Patterns that need to be matched in order to look right (such as a vertical stripe on a back cushion that needs to be aligned with a corresponding stripe on the seat cushion): Please try to avoid patterns like that. We don't have time to calculate and quote the extra yardages needed for proper matching, which would depend on the specific kind of matching the customer wants, direction desired for turning of the fabric, widths of repeats (horizontal and/or vertical, which are often difficult to ascertain), etc. We want to be able to offer replacement covers at economical prices, but we can't do that if we have to do individual consultation and calculations as part of the order-taking process. We also don't do any matching of patterns on our fully-upholstered model replacement covers.
(Note: Replacements for padded arm rest covers made before 1992 may be somewhat different from the originals, but the replacements will be usable on your padded forms, although some simple work may be needed on your old forms with a stapler and pliers; if you can't do this, we will do it at no charge and return them to you, if you send them to us. "Arm wrap cushions" made about 1990: We no longer offer replacement covers or filling for those.)
Q: Which is old, which is new, and which is updated? (With our furniture, it's hard to tell.) A: 14-year-old couch with new cushions, and with new end tables, in a snapshot (shown here) sent by a customer in Pennsylvania. Keep in mind that cushions with new filling will typically be flatter than your old cushions, which are likely to have become rounded down at the edges over the years.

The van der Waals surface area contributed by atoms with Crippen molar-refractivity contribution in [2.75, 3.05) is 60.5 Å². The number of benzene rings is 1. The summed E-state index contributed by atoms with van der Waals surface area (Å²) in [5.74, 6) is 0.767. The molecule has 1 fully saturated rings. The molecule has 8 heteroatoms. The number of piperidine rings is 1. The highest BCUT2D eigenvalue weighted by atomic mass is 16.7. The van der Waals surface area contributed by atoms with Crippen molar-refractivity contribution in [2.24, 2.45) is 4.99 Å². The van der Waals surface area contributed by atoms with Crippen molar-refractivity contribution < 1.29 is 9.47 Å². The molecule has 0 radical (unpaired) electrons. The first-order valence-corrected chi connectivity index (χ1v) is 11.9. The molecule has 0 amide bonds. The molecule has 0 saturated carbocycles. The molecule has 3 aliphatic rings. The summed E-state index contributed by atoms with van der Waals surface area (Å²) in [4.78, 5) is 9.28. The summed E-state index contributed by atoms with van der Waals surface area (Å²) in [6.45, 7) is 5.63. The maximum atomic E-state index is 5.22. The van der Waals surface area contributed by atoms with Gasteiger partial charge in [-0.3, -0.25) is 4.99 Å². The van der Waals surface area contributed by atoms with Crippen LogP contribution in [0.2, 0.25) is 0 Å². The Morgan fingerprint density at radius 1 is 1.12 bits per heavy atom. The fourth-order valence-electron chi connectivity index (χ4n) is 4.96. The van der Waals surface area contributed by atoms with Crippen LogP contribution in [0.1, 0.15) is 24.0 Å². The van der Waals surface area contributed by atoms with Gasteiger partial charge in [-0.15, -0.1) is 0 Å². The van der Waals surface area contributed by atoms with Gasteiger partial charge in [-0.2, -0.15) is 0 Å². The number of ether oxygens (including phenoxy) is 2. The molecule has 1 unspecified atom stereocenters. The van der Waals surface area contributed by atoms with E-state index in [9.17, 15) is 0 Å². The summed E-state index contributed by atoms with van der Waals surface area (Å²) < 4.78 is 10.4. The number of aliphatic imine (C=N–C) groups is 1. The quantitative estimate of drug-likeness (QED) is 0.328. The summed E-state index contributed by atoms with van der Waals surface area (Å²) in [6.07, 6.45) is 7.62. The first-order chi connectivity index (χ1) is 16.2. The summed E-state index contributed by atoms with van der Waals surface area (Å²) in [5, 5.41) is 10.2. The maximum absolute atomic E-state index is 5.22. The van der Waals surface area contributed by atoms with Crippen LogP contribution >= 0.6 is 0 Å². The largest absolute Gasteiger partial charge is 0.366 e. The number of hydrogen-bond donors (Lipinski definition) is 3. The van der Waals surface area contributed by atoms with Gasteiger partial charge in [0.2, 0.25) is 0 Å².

Inner cushions? (The following applies to customers who bought our furniture in 2015 or later.) Usually people just buy replacement covers during at least the first 12 years or so after purchase, and also sometimes 25 or more years after purchase. From an environmental standpoint, we tentatively encourage you to consider just re-covering your old cushions, bearing in mind that some attention can considerably improve their shape; and the support provided by any loose-fill ("puffy") cushions can normally be made as good as new with some hand re-shaping and/or by addition of some filling through the opening accessible inside the zipper. 99.5% of all cushions we made before 2011 are zippered, and only some muscle-work and attention to inserting the filling into the new covers correctly is needed to change the covers; however, judging by one customer's experience, a teenager in the family might not exercise the care needed to insert the filling properly, without some supervision. Mis-shaping can be considerably improved upon with some simple steps you can take yourself -- see answer to the first "Q" farther down this page. Also please unzip a few of your old covers enough to allow looking inside and checking your old filling for signs of substantial crumbling, which would mean that it's better not to try to just re-cover them.
If you have a fully-upholstered frame: You would normally need ten to thirteen yards of 54"-wide fabric to re-cover a three-seat sofa, the precise amount depending on size and options. Labor charges for re-covering a pre-1997 frame 78" or longer: $195, if the frame is brought to us; if we prepare the fabric for you to apply, the labor charge would be $110. For post-2004 fully-upholstered frames: $85 labor charge to prepare the fabric to be attached by customer for a 78" or longer sofa (allow four hours or so for your labor), if we apply the fabric to the frame, add an additional $120, plus travel cost if we come to your residence.